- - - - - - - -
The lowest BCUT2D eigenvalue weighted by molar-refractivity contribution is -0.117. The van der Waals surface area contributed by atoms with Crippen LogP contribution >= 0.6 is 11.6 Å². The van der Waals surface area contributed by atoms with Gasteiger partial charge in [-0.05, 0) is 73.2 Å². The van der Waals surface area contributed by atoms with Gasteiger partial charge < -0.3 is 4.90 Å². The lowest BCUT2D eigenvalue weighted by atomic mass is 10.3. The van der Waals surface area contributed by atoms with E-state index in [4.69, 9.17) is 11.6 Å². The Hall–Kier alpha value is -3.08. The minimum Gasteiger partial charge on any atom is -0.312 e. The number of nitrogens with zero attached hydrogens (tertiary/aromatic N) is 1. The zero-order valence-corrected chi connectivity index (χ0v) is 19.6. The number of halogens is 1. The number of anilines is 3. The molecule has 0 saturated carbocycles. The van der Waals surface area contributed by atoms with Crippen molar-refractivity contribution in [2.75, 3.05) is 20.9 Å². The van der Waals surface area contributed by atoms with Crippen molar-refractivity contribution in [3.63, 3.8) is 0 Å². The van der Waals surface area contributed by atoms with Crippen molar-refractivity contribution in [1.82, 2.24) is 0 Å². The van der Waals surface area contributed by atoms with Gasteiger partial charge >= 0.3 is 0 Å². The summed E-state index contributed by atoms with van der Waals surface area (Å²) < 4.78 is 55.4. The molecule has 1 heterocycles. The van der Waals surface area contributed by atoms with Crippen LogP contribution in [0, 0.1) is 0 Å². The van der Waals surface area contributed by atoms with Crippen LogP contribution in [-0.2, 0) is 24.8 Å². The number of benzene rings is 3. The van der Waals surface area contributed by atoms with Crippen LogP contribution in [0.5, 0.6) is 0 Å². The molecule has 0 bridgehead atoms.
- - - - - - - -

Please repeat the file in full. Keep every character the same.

The lowest BCUT2D eigenvalue weighted by molar-refractivity contribution is -0.117. The van der Waals surface area contributed by atoms with Crippen LogP contribution >= 0.6 is 11.6 Å². The van der Waals surface area contributed by atoms with Gasteiger partial charge in [-0.05, 0) is 73.2 Å². The van der Waals surface area contributed by atoms with Gasteiger partial charge < -0.3 is 4.90 Å². The lowest BCUT2D eigenvalue weighted by atomic mass is 10.3. The van der Waals surface area contributed by atoms with E-state index in [4.69, 9.17) is 11.6 Å². The Hall–Kier alpha value is -3.08. The minimum Gasteiger partial charge on any atom is -0.312 e. The number of nitrogens with zero attached hydrogens (tertiary/aromatic N) is 1. The zero-order valence-corrected chi connectivity index (χ0v) is 19.6. The number of halogens is 1. The number of anilines is 3. The molecule has 0 saturated carbocycles. The van der Waals surface area contributed by atoms with Crippen molar-refractivity contribution in [2.75, 3.05) is 20.9 Å². The van der Waals surface area contributed by atoms with Crippen molar-refractivity contribution in [3.63, 3.8) is 0 Å². The van der Waals surface area contributed by atoms with Crippen molar-refractivity contribution in [1.82, 2.24) is 0 Å². The van der Waals surface area contributed by atoms with Gasteiger partial charge >= 0.3 is 0 Å². The summed E-state index contributed by atoms with van der Waals surface area (Å²) < 4.78 is 55.4. The molecule has 1 heterocycles. The van der Waals surface area contributed by atoms with Crippen LogP contribution in [0, 0.1) is 0 Å². The van der Waals surface area contributed by atoms with Crippen LogP contribution in [-0.2, 0) is 24.8 Å². The number of benzene rings is 3. The van der Waals surface area contributed by atoms with Crippen LogP contribution in [0.5, 0.6) is 0 Å². The molecule has 0 bridgehead atoms.